area. Jaquez instead suggested that Harris go pick up his
car, and then meet him back at Harriss house. Harris agreed.
As he walked to his car, he was stopped by the police
officer. After some questioning, Harris told the officer
about his interactions with Jaquez.
10] Harris then took officers back to his house
where Jaquez was supposed to be waiting. The officers
searched Harriss house and surrounding yard but did not find
Jaquez. While the officers were speaking with Harris outside
his house, Harris noticed Jaquez crouched between two cars,
and pointed him out to officers.
11] An officer approached Jaquez, but Jaquez walked
away. The officer told Jaquez to stop, but Jaquez started
jogging. The officer ran after Jaquez and, a short distance
away, the officer stopped Jaquez, handcuffed him, and placed
him in the backseat of a police vehicle. At the time, Jaquez
was wearing jeans, a black t-shirt, and white shoes; he had
$28.58 in his possession. He did not have a white hat, blue
bandana, white contact lenses, black jacket, or a gun.
12] Shortly after Jaquez was apprehended, the
7-Eleven clerk was brought to the mobile home park for a
show-up identification. The clerk was unable to make a visual
identification because the robber had covered his face and
disguised the color of his eyes with white contact lenses.
13] As an alternative to a visual identification,
the police asked the clerk to speak to Jaquez to see if he
could recognize Jaquezs voice as the voice of the robber.
Importantly, the police did not ask Jaquez to repeat the
words the robber had used during the robbery. Instead, the
officers told the clerk that he did not need to ask Jaquez
any questions, but was told "to speak with [Jaquez] and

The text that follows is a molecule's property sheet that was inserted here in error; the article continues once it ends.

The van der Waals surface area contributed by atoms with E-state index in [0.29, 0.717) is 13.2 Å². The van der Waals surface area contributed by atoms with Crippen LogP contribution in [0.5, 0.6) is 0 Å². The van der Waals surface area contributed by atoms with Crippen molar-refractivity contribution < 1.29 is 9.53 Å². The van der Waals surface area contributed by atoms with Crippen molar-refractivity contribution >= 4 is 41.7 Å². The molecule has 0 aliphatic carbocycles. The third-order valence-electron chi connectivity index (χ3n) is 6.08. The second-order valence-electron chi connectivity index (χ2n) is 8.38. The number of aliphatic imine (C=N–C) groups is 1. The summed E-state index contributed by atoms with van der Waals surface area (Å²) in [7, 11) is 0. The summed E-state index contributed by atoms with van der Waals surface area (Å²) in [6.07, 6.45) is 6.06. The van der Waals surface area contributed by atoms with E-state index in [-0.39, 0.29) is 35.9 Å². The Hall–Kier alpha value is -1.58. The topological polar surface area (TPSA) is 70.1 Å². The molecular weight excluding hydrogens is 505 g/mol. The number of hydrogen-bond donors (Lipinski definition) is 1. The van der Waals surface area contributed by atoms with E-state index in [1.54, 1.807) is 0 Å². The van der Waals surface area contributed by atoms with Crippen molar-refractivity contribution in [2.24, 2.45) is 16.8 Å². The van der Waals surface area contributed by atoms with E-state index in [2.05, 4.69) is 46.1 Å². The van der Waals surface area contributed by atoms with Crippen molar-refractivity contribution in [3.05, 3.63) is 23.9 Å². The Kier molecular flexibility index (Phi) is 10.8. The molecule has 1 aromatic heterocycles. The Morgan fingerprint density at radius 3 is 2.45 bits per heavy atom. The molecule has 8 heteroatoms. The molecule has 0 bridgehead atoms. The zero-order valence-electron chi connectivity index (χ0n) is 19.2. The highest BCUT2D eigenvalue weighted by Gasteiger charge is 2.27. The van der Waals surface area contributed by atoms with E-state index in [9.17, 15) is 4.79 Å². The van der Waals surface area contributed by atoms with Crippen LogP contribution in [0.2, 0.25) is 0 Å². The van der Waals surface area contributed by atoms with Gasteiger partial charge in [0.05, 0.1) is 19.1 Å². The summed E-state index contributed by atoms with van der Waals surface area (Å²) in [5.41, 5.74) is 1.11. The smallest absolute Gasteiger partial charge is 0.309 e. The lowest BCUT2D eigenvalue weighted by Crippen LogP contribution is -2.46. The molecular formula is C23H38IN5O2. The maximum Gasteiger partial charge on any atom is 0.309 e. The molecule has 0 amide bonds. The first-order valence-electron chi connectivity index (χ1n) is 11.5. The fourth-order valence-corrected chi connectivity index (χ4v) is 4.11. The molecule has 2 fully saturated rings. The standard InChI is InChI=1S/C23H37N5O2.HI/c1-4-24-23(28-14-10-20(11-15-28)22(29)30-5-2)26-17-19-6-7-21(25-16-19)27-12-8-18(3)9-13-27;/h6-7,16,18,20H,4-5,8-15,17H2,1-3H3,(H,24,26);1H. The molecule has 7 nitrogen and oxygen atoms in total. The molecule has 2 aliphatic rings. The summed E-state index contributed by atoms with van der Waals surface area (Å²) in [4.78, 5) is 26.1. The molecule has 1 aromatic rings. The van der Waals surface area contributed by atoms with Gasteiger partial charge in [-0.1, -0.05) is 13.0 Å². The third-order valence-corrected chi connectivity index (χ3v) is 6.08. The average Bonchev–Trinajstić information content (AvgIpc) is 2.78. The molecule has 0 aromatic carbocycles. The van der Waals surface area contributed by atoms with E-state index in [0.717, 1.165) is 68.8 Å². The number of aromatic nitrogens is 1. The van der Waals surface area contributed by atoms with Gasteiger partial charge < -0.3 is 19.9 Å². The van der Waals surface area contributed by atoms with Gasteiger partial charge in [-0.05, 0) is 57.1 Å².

tell him that, listen, I was just robbed and I dont want to
see you get in trouble or jammed up if you didnt do this and
just see if [Jaquez] would speak with [the clerk]."
14] At the time, Jaquez was in the backseat of the
police vehicle in handcuffs with the window closest to him
rolled down. The
clerk stood next to the car and did exactly what the police
told him to do: he told Jaquez that he did not want to see
him get "jammed up" for something he did not do.
Jaquez responded by saying he "wouldnt do anything like
that ... he wouldnt harm him." The clerk immediately
walked to the nearest officer and identified Jaquez as the
robber. Based on this identification, Jaquez was arrested and
charged with aggravated robbery.
15] Jaquez moved to suppress both the out-of-court
voice identification and the statements he made to the clerk
during the voice identification procedure. After an
evidentiary hearing, the trial court ruled that both would be
admissible at trial.
16] The prosecution also presented testimony by an
investigating officer who testified that in watching the
surveillance video at the 7-Eleven, he noticed that the
robber had a distinct gait. This distinct gait drew the
officers attention to the robbers feet, which led him to
notice an unusual crease in the robbers jeans. The officer
further testified that he compared a photo of Jaquezs jeans
to a still frame from the surveillance video from the
7-Eleven. From this, he concluded that Jaquez had the same
unusual crease in his jeans as the robber.
17] Jaquez was convicted as charged. He appeals,
arguing that the trial court erred by (1) admitting the
statements made to the clerk during a custodial interrogation
in violation his Fifth Amendment rights; (2) admitting the
clerks one-on-one voice identification because the
identification procedure was unduly suggestive and unreliable
in violation of his right to due process; and (3) permitting
a police officer to give expert opinion testimony when he was
not disclosed or qualified as an expert under CRE 702 and
Crim. P. 16(I)(a)(1)(III).
Jaquezs Statements Were Admitted in Violation of the Fifth
18] Jaquez contends that the trial court violated
his Fifth Amendment right against self-incrimination when it
admitted the statements he made to the ...